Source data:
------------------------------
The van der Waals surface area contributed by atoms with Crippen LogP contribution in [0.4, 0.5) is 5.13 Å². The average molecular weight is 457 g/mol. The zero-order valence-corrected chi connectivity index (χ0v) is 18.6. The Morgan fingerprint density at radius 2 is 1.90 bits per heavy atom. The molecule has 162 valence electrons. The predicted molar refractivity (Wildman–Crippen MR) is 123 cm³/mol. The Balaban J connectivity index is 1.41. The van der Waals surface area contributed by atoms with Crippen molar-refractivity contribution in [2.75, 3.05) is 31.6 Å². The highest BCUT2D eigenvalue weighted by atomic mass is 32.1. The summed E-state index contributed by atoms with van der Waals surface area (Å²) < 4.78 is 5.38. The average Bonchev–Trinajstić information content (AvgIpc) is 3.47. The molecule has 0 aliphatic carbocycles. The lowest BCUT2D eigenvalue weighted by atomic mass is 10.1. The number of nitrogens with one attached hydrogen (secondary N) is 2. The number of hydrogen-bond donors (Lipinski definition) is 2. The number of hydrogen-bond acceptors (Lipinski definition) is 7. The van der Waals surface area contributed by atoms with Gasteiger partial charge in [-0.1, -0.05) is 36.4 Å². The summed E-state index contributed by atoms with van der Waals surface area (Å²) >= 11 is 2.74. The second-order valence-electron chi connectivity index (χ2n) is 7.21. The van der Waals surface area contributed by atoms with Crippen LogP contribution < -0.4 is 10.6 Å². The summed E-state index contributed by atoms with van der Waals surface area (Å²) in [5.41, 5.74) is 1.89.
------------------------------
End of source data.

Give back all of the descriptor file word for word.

The van der Waals surface area contributed by atoms with Crippen LogP contribution in [0.4, 0.5) is 5.13 Å². The average molecular weight is 457 g/mol. The zero-order valence-corrected chi connectivity index (χ0v) is 18.6. The Morgan fingerprint density at radius 2 is 1.90 bits per heavy atom. The molecule has 162 valence electrons. The predicted molar refractivity (Wildman–Crippen MR) is 123 cm³/mol. The Balaban J connectivity index is 1.41. The van der Waals surface area contributed by atoms with Crippen molar-refractivity contribution in [2.75, 3.05) is 31.6 Å². The highest BCUT2D eigenvalue weighted by atomic mass is 32.1. The summed E-state index contributed by atoms with van der Waals surface area (Å²) < 4.78 is 5.38. The average Bonchev–Trinajstić information content (AvgIpc) is 3.47. The molecule has 0 aliphatic carbocycles. The lowest BCUT2D eigenvalue weighted by atomic mass is 10.1. The number of nitrogens with one attached hydrogen (secondary N) is 2. The number of hydrogen-bond donors (Lipinski definition) is 2. The number of hydrogen-bond acceptors (Lipinski definition) is 7. The van der Waals surface area contributed by atoms with Gasteiger partial charge in [-0.1, -0.05) is 36.4 Å². The summed E-state index contributed by atoms with van der Waals surface area (Å²) >= 11 is 2.74. The second-order valence-electron chi connectivity index (χ2n) is 7.21. The van der Waals surface area contributed by atoms with Crippen LogP contribution < -0.4 is 10.6 Å². The summed E-state index contributed by atoms with van der Waals surface area (Å²) in [5.41, 5.74) is 1.89.